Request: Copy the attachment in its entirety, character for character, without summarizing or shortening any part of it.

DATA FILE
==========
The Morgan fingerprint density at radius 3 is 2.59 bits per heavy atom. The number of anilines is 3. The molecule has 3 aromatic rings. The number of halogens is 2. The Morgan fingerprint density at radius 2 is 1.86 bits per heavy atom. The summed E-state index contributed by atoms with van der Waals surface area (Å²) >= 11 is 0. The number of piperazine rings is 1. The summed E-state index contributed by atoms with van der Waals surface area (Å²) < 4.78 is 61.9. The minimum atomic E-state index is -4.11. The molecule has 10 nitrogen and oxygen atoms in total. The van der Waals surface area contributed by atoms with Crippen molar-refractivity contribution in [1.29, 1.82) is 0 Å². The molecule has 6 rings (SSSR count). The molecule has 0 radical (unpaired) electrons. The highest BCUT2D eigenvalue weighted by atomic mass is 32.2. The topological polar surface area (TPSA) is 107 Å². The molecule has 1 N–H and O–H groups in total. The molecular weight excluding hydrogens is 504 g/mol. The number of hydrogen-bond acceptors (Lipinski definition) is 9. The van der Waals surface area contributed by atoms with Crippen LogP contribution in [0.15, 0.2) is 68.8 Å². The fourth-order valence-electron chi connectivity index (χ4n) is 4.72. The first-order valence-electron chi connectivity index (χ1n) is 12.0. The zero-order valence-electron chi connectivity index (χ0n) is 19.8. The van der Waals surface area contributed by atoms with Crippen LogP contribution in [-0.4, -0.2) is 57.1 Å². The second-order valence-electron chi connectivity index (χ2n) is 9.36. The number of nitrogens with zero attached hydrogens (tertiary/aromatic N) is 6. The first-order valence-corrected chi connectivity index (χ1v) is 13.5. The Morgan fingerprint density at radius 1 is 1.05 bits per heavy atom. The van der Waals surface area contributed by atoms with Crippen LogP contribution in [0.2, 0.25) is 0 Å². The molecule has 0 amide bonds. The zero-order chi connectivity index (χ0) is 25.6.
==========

The Morgan fingerprint density at radius 3 is 2.59 bits per heavy atom. The number of anilines is 3. The molecule has 3 aromatic rings. The number of halogens is 2. The Morgan fingerprint density at radius 2 is 1.86 bits per heavy atom. The summed E-state index contributed by atoms with van der Waals surface area (Å²) >= 11 is 0. The number of piperazine rings is 1. The summed E-state index contributed by atoms with van der Waals surface area (Å²) < 4.78 is 61.9. The minimum atomic E-state index is -4.11. The molecule has 10 nitrogen and oxygen atoms in total. The van der Waals surface area contributed by atoms with Crippen molar-refractivity contribution in [1.29, 1.82) is 0 Å². The molecule has 6 rings (SSSR count). The molecule has 0 radical (unpaired) electrons. The highest BCUT2D eigenvalue weighted by atomic mass is 32.2. The topological polar surface area (TPSA) is 107 Å². The molecule has 1 N–H and O–H groups in total. The molecular weight excluding hydrogens is 504 g/mol. The number of hydrogen-bond acceptors (Lipinski definition) is 9. The van der Waals surface area contributed by atoms with Crippen LogP contribution in [0.15, 0.2) is 68.8 Å². The fourth-order valence-electron chi connectivity index (χ4n) is 4.72. The first-order valence-electron chi connectivity index (χ1n) is 12.0. The zero-order valence-electron chi connectivity index (χ0n) is 19.8. The van der Waals surface area contributed by atoms with Crippen LogP contribution in [-0.4, -0.2) is 57.1 Å². The second-order valence-electron chi connectivity index (χ2n) is 9.36. The number of nitrogens with zero attached hydrogens (tertiary/aromatic N) is 6. The first-order valence-corrected chi connectivity index (χ1v) is 13.5. The Morgan fingerprint density at radius 1 is 1.05 bits per heavy atom. The van der Waals surface area contributed by atoms with Crippen LogP contribution in [0.2, 0.25) is 0 Å². The molecule has 0 amide bonds. The zero-order chi connectivity index (χ0) is 25.6.